One year into the pandemic – why is customer service still struggling?

Customer service – it matters

It’s an occupational hazard for those who work in customer experience – we can never just be a customer.  When we’re on the receiving end of good or poor customer service, we’re always deconstructing it, what made that such a good experience or what made it so awful?  And how does that make me feel about this brand? 

Why the obsession?  Check out these stats if you need convincing that getting customer service right is critical to business growth.

Service gaps exposed

2020 was a bumpy year for customer service.  It’s understandable: with businesses thrown into disarray by rapid decline and growth of different business streams and businesses forced to digitise and switch to remote working rapidly, many businesses have struggled to cope and adapt.  Customer service has been faced with a combination of increased volumes, a dramatic shift in the nature of customer issues to handle, total disruption of systems and workflows and workforce under pressure. 

It’s been fascinating to watch how businesses have responded to the customer service challenges that the pandemic has thrown at them.  The vast majority of businesses had to really think on their feet with, according to this report by Salesforce, 88% of businesses saying that the pandemic exposed service gaps.  

And reportedly there’s high awareness of how customer service is struggling and a commitment to improve.  But, we’re one year into this now, why’s it taking so long to fix?

Here are a few theories:

Rapid digitisation

Typically the response has been to invest in new technology (78% of businesses having done so during the course of the pandemic) and there has clearly been a move towards digitisation with increases in the number of businesses using each of a large number of digital solutions.

But digital migration is complex stuff and prone to failure if the right building blocks aren’t in place – the need to transform at speed means many will have gone off half-cock underestimating the time and effort involved.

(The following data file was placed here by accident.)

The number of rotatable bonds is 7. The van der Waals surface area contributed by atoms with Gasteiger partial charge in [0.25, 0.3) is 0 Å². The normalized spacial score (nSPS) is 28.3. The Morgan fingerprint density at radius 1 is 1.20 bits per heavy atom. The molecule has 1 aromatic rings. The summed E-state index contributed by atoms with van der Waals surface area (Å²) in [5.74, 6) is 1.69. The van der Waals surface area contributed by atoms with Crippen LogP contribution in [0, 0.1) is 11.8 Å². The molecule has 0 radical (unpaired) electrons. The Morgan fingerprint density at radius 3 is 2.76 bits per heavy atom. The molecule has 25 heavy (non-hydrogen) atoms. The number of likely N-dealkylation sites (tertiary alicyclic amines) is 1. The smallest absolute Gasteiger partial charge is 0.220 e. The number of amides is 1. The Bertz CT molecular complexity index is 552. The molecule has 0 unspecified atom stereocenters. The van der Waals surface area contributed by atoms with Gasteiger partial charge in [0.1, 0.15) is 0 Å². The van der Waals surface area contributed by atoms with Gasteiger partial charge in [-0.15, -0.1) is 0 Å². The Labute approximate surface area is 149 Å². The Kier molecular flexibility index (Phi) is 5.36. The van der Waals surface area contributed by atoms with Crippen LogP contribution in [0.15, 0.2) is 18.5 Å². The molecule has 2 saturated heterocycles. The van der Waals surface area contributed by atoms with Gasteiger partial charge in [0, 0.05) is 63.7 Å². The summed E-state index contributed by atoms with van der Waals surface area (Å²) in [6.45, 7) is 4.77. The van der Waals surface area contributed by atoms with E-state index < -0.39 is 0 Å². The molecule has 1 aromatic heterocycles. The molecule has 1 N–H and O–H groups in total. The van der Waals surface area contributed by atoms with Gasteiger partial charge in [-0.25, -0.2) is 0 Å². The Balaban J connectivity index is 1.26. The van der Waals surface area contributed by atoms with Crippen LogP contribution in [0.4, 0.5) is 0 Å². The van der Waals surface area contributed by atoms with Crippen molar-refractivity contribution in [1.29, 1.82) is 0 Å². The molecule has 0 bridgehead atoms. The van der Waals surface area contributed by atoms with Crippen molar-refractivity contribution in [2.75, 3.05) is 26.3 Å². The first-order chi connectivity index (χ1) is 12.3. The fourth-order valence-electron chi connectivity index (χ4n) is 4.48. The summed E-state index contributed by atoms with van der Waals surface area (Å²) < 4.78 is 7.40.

Over-reliance on technology

While there’s been an investment in technology there’s also been a reduction in the number of businesses offering the more human customer service elements – phone, email and in-person customer service.  Digitisation is not about making everything digital, but rather putting digital in place where it makes sense – sometimes you just need to speak to someone, so investing in a great digital system but removing the human elements will leave customers frustrated by lack of empathy and resolution.

Customer centricity (a lack of it)

Businesses are growing increasingly aware of the importance of customer centricity but this can’t be achieved by just telling staff to be more empathetic. 

You really need to give thought to your workflows but more importantly, you need to look at them from the perspective of the customer experience not the internal process.

Are customer service processes thought of as workflows or as customer journeys – there is a key difference here. 

And were customer needs taken into account in the service design (i.e. was the customer insight building block in place?    

When businesses look inwards focusing on internal operations, cost reduction etc.  but give little consideration to the customer experience the customer service pips start to squeak.

Change as a one-off event vs ongoing need

Many businesses will have fallen into the trap of viewing digitisation of their customer services as an initiative, a one-off event vs an ongoing process.  Each new phase of the lockdown will have brought with it new operational challenges and customer needs and expectations will shift through these different stages as customer needs and expectations are impacted by socio-economic backdrop, consumer confidence and experience of service in other categories.  The model needs to keep adapting to hit the right notes. Hitting the right notes can have a fundamental impact on your bottom line, so this is a worthwhile investment.

Back to basics

So how do we fix this?  I’d argue for a return to basics and that doesn’t mean a return to analogue – please do continue with the tech solutions!

There’s a trend to calling customer service teams customer success teams which is great – let’s focus on a positive outcome for the customer by all means! 

But maybe focusing on an older term customer care is what’s needed now.  To deliver good customer service you really need to care about your customer, understand their situation, needs and priorities and whether the experience you give them is delivering against those needs today and whether it will be fit for purpose tomorrow.  It’s pretty basic, but it works.  Give it a try.

Do get in touch if you’d like to know how.